Cacioppo and Patrick take their work even further into the dark side of loneliness, declaring with no uncertainty that social isolation is a catalyst for poor health outcomes that accelerate aging comparable to the effects of high blood pressure, lack of exercise, obesity, and smoking. They also note that loneliness overall is a highly subjective experience, meaning that you can be working in a crowded office, have strong family connections, or be actively participating in a well-attended conference and still feel quite alone. So, in effect, it’s really all about the quality of your social interactions and not the quantity. This kind of thinking is evident throughout the research on loneliness, making it easy to conclude that not having any meaningful, high quality relationships in your life will ultimately kill you.
From a personal perspective, I disagree with all this research pointing to an early demise if you do not have any meaningful interactions with others. While certainly life is much better when you have a loving mate (as I do), for instance, or when you have at least a few reliable and trustworthy friends and/or relatives you can depend on (as I do), I don’t believe these are ultimate requirements for a satisfactory life. I know this because I was pretty much a happy solo-dweller and loner living away from home, from my early twenties up until I was 35, when I met my wife. Moreover, I have always found great peace and solace just plugging along with my work as a writer, alone over long periods of time, undisturbed, deep in thought and production. Plus, I have always enjoyed just contemplating things in general, in silence, alone. I can do that very happily for days on end in between long hauls of what I consider meaningful and creative work.
I would not be telling the truth, however, if I did not admit there are many times when I need to get out and be social. At such times, I usually attend one of several meet-up groups I belong to, or simply go to a local watering hole (although I don’t drink alcohol) or to a coffee shop, just to be around fellow human beings. Sometimes I will strike up a conversation with a stranger. While these are not very meaningful interactions, they do suffice as a kind of balm to the pangs of being alone too much. Participating in social media also helps, but digital communications can never replace face-to-face interactions.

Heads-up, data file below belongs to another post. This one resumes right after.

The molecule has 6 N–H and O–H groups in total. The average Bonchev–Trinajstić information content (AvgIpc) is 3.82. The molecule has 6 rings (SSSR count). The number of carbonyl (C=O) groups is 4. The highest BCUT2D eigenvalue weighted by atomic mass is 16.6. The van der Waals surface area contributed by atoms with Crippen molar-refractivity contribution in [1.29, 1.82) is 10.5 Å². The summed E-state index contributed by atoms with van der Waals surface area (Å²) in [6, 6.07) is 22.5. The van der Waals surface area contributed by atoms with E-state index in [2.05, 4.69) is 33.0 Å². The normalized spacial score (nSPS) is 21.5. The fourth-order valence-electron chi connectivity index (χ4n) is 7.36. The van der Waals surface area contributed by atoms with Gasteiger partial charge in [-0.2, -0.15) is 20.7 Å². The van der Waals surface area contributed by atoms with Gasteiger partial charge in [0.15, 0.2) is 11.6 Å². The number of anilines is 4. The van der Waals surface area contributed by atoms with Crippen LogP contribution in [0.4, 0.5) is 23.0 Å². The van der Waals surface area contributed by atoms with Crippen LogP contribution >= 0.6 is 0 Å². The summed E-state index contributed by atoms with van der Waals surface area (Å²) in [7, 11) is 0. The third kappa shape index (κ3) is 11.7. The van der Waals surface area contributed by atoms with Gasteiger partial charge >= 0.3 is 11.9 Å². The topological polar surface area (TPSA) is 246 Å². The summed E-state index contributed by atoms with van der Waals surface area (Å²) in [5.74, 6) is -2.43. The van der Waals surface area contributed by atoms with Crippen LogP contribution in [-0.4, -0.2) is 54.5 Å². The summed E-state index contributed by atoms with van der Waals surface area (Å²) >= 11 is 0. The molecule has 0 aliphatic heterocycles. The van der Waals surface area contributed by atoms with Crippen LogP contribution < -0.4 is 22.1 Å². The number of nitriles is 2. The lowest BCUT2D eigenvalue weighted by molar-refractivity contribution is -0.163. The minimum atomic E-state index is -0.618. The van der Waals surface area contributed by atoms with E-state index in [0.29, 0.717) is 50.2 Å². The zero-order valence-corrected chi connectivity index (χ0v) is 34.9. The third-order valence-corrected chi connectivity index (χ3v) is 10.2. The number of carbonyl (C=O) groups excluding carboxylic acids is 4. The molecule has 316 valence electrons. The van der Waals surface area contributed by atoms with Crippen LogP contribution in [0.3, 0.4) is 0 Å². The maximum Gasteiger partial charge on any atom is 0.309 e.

Referring back to Maitland, a model elderly woman who has figured out how to live in perfect aloneness, I, too, find great serenity in using solitary contemplation for a deeper understanding of myself and spirituality as I age, in going for long walks alone under the beauty of nature, in practicing and enhancing my creativity daily in complete aloneness, and in simply enjoying the freedom that goes with being alone.
Finally, I’d like to conclude by pointing at two interesting words I frequently refer to that embody this confirmation of a solitary life being absolutely fine: “Otium” and “Gerotranscendence.” For more on these, please see one of my previous posts at http://wp.me/p89Xl8-7B.
Thanks for stopping by,